Democracy will suffer unless the media is exempted from the proposed metadata retention regime, the press council says.
Australian Press Council chairman David Weisbrot is concerned the laws will crush investigative journalism and dissuade whistleblowers from coming forward.
‘A healthy democratic society requires robust free speech and a free and vigorous press to hold governments and other powerful interests to account,’ he said.
The laws, first debated in parliament on Thursday, would have telcos retain customer metadata for two years for warrantless access by government agencies.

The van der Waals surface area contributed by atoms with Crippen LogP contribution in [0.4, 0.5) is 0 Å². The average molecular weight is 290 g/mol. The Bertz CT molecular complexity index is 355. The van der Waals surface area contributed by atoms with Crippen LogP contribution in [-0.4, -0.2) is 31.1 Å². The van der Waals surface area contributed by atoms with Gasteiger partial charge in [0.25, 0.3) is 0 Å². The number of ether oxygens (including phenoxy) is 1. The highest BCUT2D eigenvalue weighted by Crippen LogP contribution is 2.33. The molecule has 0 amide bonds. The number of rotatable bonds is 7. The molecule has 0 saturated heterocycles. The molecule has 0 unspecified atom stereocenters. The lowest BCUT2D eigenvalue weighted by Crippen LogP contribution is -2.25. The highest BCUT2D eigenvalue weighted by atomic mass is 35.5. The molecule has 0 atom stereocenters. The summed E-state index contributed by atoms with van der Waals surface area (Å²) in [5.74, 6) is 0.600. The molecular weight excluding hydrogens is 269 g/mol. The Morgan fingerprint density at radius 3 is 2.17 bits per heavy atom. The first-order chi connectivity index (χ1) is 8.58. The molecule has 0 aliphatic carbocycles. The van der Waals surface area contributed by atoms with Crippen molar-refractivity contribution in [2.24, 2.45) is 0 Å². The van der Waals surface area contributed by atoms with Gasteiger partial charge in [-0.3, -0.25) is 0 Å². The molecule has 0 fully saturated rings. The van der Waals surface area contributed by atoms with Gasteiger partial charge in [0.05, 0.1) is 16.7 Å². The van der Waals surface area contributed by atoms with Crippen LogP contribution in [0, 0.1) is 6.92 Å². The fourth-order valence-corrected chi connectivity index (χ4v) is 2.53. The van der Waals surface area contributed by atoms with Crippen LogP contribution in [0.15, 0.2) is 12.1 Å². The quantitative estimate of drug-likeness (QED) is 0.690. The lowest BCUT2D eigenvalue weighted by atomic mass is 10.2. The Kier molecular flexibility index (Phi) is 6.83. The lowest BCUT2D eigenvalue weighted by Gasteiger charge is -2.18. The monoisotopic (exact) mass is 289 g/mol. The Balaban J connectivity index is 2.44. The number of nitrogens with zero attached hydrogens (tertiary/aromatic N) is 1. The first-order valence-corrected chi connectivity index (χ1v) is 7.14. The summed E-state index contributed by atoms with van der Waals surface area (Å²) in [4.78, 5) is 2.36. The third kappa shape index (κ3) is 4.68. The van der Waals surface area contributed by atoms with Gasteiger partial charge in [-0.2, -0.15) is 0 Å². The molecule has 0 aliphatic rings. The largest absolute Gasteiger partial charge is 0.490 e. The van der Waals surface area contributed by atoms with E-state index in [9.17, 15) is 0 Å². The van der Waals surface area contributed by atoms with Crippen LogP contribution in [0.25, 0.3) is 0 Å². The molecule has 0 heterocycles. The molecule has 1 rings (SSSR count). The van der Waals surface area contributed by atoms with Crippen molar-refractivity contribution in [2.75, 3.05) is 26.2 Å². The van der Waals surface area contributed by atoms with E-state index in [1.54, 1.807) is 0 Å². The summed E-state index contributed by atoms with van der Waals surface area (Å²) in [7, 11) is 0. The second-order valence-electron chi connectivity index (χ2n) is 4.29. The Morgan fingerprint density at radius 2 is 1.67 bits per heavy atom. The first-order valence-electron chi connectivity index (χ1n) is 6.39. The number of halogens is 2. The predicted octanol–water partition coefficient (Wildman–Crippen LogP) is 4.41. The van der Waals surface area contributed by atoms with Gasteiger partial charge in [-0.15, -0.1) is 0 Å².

Metadata is the footprint left by electronic communications, including phone numbers used, how long people talk to each other, email addresses and the time messages are sent.
The worry for journalists is that sources might be hesitant to come forward knowing that metadata could lead investigators to their door.
‘These are not hypothetical concerns,’ Professor Weisbrot said.
He said governments were increasingly chasing down leaks and stripping away whistleblower protections.
‘These legitimate concerns cannot be addressed effectively short of exempting journalists and media organisations.’
A parliamentary committee recommended in February the laws be passed, but called for safeguards for journalists.
It recommended the issue of protecting journalists’ sources be referred to a separate inquiry to report to parliament within three months.
The government wants the regime legislated this month.